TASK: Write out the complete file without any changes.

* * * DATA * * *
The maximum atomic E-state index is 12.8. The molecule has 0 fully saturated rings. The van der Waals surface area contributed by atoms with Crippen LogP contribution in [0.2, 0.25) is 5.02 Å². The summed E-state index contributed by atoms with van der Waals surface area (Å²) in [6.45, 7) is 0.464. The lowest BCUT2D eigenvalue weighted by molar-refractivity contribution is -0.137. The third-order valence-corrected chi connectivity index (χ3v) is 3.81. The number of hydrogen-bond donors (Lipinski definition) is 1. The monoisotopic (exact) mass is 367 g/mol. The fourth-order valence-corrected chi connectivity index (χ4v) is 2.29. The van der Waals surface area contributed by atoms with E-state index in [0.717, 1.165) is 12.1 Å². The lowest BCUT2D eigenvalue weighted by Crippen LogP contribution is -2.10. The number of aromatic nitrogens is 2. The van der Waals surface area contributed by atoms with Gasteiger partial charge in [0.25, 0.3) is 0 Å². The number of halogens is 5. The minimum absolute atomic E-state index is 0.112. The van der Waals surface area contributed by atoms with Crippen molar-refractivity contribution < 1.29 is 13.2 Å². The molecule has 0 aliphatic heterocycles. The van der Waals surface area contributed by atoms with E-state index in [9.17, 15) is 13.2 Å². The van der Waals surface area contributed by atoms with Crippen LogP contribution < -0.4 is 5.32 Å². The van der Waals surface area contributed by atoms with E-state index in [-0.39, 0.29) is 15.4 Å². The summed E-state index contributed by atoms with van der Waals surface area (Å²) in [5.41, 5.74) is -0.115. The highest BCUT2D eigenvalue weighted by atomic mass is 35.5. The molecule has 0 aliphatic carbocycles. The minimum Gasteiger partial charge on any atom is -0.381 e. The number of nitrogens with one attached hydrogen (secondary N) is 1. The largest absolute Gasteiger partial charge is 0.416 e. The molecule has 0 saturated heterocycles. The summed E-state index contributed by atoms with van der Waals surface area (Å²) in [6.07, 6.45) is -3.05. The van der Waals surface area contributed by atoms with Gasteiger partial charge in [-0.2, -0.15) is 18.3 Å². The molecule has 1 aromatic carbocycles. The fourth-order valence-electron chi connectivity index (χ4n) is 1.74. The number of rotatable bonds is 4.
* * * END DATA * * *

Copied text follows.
The maximum atomic E-state index is 12.8. The molecule has 0 fully saturated rings. The van der Waals surface area contributed by atoms with Crippen LogP contribution in [0.2, 0.25) is 5.02 Å². The summed E-state index contributed by atoms with van der Waals surface area (Å²) in [6.45, 7) is 0.464. The lowest BCUT2D eigenvalue weighted by molar-refractivity contribution is -0.137. The third-order valence-corrected chi connectivity index (χ3v) is 3.81. The number of hydrogen-bond donors (Lipinski definition) is 1. The monoisotopic (exact) mass is 367 g/mol. The fourth-order valence-corrected chi connectivity index (χ4v) is 2.29. The van der Waals surface area contributed by atoms with E-state index in [0.717, 1.165) is 12.1 Å². The lowest BCUT2D eigenvalue weighted by Crippen LogP contribution is -2.10. The number of aromatic nitrogens is 2. The van der Waals surface area contributed by atoms with Gasteiger partial charge in [0.25, 0.3) is 0 Å². The number of halogens is 5. The minimum absolute atomic E-state index is 0.112. The van der Waals surface area contributed by atoms with Crippen molar-refractivity contribution < 1.29 is 13.2 Å². The molecule has 0 aliphatic heterocycles. The van der Waals surface area contributed by atoms with E-state index in [9.17, 15) is 13.2 Å². The van der Waals surface area contributed by atoms with Crippen LogP contribution < -0.4 is 5.32 Å². The van der Waals surface area contributed by atoms with E-state index in [-0.39, 0.29) is 15.4 Å². The summed E-state index contributed by atoms with van der Waals surface area (Å²) in [5.41, 5.74) is -0.115. The highest BCUT2D eigenvalue weighted by atomic mass is 35.5. The molecule has 0 aliphatic carbocycles. The minimum Gasteiger partial charge on any atom is -0.381 e. The number of nitrogens with one attached hydrogen (secondary N) is 1. The largest absolute Gasteiger partial charge is 0.416 e. The molecule has 0 saturated heterocycles. The summed E-state index contributed by atoms with van der Waals surface area (Å²) in [6.07, 6.45) is -3.05. The van der Waals surface area contributed by atoms with Gasteiger partial charge in [-0.2, -0.15) is 18.3 Å². The molecule has 1 aromatic carbocycles. The fourth-order valence-electron chi connectivity index (χ4n) is 1.74. The number of rotatable bonds is 4.